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Using Return on Marketing Investment to Save Your Assets

piehole on facebookYou hear a lot of talk about ROI (Return on Investment) in marketing these days. Especially these days. Many of you may not be as familiar with ROMI (Return on Marketing Investment).ROI is important but often difficult to prove. In an integrated marketing campaign how do you determine which tactic lead to which results? In today’s Web 2.0 World it gets even trickier because the traditional measurements don’t fit the tactics.

SOV - Share of Voice
PR uses Share of Voice measurements. For a doohickey company they would look at all the press coverage on doohickey’s and doohickey companies and see how many times their company was mentioned against the overall total coverage. What you want to be able to show is either an increase in coverage and/or that you are getting more coverage than your competitors.

CPM - Cost per Thousand (M of course being the Roman numeral for thousand).
I’m not a big fan of CPM but this is the standard that all media and advertising companies measure on. I’ve even seen advertisers use SOV, but that seems weird since all it really shows is that you spent more money than your competitors.

CTR - Click Through Rate
This is the performance measurement for online advertisers. Display advertisers often couple CPM with CTR. This matrix gives you a slightly better view of performance because it demonstrates how targeted your advertising is and how effective the creative was. But even this is a shallow victory, in my opinion, if no one does anything once they get to your site and most companies can’t effectively track how much of their traffic came from organic or paid and who did what when they got there.

Moving from ROI to ROMI
ROMI is not a perfect fix for social media but I believe it has a clear competitive advantage in today’s economic climate. ROMI takes the approach of looking at your total marketing spend and gaging it’s effectiveness as a whole.

As marketers are looking for ways to stretch their budgets further social media poses a great value propositions. We all know that social media can be much more cost effective than traditional methods but how do you prove it.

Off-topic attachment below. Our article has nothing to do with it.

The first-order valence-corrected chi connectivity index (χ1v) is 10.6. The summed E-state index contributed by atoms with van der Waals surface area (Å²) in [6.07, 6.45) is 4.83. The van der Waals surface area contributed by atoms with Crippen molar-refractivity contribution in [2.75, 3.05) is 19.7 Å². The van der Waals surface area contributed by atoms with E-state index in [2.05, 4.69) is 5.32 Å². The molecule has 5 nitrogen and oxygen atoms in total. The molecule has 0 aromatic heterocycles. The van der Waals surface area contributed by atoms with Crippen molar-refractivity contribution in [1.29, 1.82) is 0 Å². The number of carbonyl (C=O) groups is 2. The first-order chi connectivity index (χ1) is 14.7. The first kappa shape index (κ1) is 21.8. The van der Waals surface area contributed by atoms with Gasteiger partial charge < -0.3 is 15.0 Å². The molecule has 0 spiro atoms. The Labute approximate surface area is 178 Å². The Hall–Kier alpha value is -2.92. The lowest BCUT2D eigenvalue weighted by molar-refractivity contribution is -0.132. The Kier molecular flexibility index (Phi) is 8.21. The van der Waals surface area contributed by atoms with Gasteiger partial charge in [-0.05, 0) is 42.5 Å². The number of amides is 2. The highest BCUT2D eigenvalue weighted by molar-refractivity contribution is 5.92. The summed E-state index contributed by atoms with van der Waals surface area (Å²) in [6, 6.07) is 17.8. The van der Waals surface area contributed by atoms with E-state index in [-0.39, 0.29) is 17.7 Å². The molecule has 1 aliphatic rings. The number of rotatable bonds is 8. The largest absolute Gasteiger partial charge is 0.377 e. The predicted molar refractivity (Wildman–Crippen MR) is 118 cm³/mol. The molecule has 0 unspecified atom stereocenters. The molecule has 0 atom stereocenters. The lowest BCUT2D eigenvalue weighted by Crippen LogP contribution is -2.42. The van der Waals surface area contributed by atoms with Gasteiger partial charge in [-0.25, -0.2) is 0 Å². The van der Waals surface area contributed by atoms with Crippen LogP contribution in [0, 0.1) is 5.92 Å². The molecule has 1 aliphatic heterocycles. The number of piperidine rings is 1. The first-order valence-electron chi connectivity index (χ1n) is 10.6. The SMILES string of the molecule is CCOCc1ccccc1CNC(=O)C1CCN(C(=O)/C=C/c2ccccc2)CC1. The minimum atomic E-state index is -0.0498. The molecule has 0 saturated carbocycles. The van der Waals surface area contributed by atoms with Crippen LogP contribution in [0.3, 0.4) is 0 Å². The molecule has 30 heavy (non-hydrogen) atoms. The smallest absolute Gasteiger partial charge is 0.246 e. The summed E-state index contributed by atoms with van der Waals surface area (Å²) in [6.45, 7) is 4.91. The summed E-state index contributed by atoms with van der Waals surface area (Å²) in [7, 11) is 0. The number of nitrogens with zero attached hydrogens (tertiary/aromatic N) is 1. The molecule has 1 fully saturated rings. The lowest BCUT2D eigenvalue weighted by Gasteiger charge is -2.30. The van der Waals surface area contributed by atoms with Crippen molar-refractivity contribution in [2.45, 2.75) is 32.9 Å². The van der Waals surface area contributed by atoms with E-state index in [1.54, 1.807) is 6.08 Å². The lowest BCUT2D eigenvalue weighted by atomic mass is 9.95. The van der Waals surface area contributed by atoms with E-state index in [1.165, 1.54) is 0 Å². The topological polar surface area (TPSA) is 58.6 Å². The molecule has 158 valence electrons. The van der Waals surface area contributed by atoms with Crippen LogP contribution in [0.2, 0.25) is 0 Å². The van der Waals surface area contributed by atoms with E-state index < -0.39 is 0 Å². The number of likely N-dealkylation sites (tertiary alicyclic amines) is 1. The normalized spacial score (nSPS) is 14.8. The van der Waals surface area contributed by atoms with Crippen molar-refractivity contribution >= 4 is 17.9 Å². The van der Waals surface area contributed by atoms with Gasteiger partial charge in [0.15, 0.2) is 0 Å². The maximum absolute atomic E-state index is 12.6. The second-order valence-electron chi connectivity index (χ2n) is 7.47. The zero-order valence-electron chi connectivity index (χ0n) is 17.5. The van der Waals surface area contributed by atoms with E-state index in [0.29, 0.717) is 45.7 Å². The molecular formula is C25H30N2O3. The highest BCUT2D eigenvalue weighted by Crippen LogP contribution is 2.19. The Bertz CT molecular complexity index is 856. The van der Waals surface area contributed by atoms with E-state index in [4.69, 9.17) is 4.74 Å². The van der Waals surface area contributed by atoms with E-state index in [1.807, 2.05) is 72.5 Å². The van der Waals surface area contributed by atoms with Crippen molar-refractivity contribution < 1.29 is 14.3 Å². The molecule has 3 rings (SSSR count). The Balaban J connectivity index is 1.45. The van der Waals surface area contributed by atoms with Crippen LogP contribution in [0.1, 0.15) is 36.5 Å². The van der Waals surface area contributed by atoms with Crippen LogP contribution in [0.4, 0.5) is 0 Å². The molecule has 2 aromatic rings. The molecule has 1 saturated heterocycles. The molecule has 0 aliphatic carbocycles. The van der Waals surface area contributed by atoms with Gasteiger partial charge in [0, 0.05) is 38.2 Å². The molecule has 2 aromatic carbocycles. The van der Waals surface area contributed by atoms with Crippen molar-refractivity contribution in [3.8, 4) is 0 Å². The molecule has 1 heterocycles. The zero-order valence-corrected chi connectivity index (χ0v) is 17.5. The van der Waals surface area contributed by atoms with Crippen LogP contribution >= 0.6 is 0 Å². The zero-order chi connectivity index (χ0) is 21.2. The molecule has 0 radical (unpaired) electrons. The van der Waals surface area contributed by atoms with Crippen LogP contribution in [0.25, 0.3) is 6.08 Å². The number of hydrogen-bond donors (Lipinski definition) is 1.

Here are some recommended scenarios:

  • Instead of paying wire fees for every press release your company does send your release to targeted bloggers in your industry (first be aware of how to pitch bloggers). You can also use new tools like PitchEngine to distribute your release.
    • You save on wire fees and possibly agency hourly fees.
  • Instead of building a microsite for your next event, build a Facebook page with an accompanying Twitter account . It’s free and easy.
    • You save considerable development costs for building a Web page.
  • Instead of doing traditional display advertising look at less expensive advertising on social networks or through self service blog ad networks.
    • You save on expensive creative development and over priced media buys.

In many cases your traditional ROI measurements might not yield the same results. You’d be hard pressed to get the same CPM numbers. But when you look at the total marketing expense you can see huge savings. Now I’m not saying you need to cut everything you’ve been doing but as budgets get cut you can supplement your marketing dollars with non-traditional cost-saving efforts that are sure to win over your manager.

These are only a few examples, I’m sure you have others. What are you doing to stretch your marketing dollars? Do you have any suggestions I haven’t listed?

Image by Tac Anderson via Flickr

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About Tac

Social media anthropologist. Communications strategist. Business model junkie. Chief blogger here at New Comm Biz.

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